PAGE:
Other entities with devolution (autonomy)
British constituent countries and Crown Dependencies
In the United Kingdom, Scotland, Wales and Northern Ireland each have separate elected devolved legislatures which have the ability to legislate in devolved matters. The Parliament of the United Kingdom retains all legislative power of the United Kingdom and the United Kingdom is a unitary state, however the devolved legislatures have legislative powers devolved by the relevant Act of Parliament.
New Zealand dependent territories
New Zealand has several autonomous islands and atolls in the Pacific Ocean, like the Cook Islands and Niue (two states in free association with New Zealand), the Chatham Islands (a special territory within New Zealand) and Tokelau (a non-self-governing territory of New Zealand).
Ethiopian special woredas
In Ethiopia, "special woredas" are a subgroup of woredas (districts) that are organized around the traditional homelands of an ethnic minority, and are outside the usual hierarchy of a kilil, or region. These woredas have many similarities to autonomous areas in other countries.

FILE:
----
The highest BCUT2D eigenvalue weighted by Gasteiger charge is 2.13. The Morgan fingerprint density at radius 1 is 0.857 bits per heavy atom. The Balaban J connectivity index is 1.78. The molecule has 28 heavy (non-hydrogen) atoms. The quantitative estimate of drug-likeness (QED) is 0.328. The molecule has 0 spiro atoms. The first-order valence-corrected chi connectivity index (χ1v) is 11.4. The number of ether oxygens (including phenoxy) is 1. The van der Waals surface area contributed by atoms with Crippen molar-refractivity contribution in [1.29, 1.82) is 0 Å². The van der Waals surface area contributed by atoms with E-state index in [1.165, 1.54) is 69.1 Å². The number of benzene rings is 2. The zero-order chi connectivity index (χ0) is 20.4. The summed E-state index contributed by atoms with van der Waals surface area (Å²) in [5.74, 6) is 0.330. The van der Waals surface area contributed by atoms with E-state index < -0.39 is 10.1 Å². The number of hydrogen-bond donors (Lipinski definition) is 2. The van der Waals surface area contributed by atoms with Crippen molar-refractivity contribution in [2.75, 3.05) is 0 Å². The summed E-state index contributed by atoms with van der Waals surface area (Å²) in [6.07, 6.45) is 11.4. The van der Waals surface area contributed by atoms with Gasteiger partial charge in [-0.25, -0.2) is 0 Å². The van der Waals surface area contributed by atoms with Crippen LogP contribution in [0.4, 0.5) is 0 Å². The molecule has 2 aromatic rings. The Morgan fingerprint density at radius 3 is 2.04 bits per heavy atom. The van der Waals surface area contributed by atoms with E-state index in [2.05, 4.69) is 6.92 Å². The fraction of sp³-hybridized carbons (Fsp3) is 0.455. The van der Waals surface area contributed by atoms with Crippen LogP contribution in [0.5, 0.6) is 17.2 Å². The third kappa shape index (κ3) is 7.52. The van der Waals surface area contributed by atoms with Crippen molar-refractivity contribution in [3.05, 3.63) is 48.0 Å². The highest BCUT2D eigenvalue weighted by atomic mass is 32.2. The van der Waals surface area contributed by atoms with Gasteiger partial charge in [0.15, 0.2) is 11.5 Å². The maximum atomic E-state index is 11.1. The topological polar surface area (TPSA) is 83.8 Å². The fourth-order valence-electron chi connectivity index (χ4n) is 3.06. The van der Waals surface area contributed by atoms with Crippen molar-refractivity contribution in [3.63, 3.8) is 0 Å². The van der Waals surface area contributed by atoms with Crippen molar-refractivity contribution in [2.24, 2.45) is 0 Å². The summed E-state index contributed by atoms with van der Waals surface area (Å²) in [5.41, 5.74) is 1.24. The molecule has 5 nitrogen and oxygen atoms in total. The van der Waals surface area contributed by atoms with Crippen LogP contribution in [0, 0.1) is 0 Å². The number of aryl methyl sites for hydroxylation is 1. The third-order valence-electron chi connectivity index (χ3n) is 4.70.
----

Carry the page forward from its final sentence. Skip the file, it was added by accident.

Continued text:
Danish constituent countries
Dutch constituent countries
- Autonomous Silesian Voivodeship
- Autonomous Republic of Northern Epirus in Albania (1914).
- Autonomous republics of the Soviet Union (1922–1990)
- Bantustans of apartheid-era South Africa and Namibia.
- Subcarpathian Ruthenia and Slovakia within Czechoslovakia (1938–1939).
- Baltic Provinces of the Russian Empire.
- Grand Duchy of Finland of the Russian Empire.
- Magyar Autonomous Region of Socialist Republic of Romania (1952–1968)
- Southern Ireland (1921–1922) and Northern Ireland (1921–1972) within the United Kingdom of Great Britain and Ireland.
- Free imperial city of the medieval Holy Roman Empire
- Transjordan of British Palestine
- Autonomous caza of Kuwait, a subdivision of the Ottoman Empire
- Aboriginal (First Nation or Native American) reserves and reservations, in, respectively, Canada and the United States.[discuss]
- the five comarcas indígenas ("indigenous regions") of Panama.
- List of autonomous areas by country
- Country subdivision
- Personal union
- List of autonomous regions leaders
- M. Weller and S. Wolff (eds), Autonomy, Self-governance and Conflict Resolution: Innovative Approaches to Institutional Design in Divided Societies. Abingdon, Routledge, 2005
- From Conflict to Autonomy in Nicaragua: Lessons Learnt, report by Minority Rights Group International
- P.M. Olausson, Autonomy and Islands, A Global Study of the Factors that determine Island Autonomy. Åbo: Åbo Akademi University Press, 2007.
- Thomas Benedikter (ed.), Solving Ethnic Conflict through Self-Government - A Short Guide to Autonomy in Europe and South Asia, EURAC Bozen 2009, http://www.eurac.edu/en/research/institutes/imr/Documents/Deliverable_No_9_Update_Set_educational_material.pdf
- Thomas Benedikter, The World's Modern Autonomy Systems, EURAC Bozen 2010; http://www.gfbv.at/publikationen/weitere_publikationen.php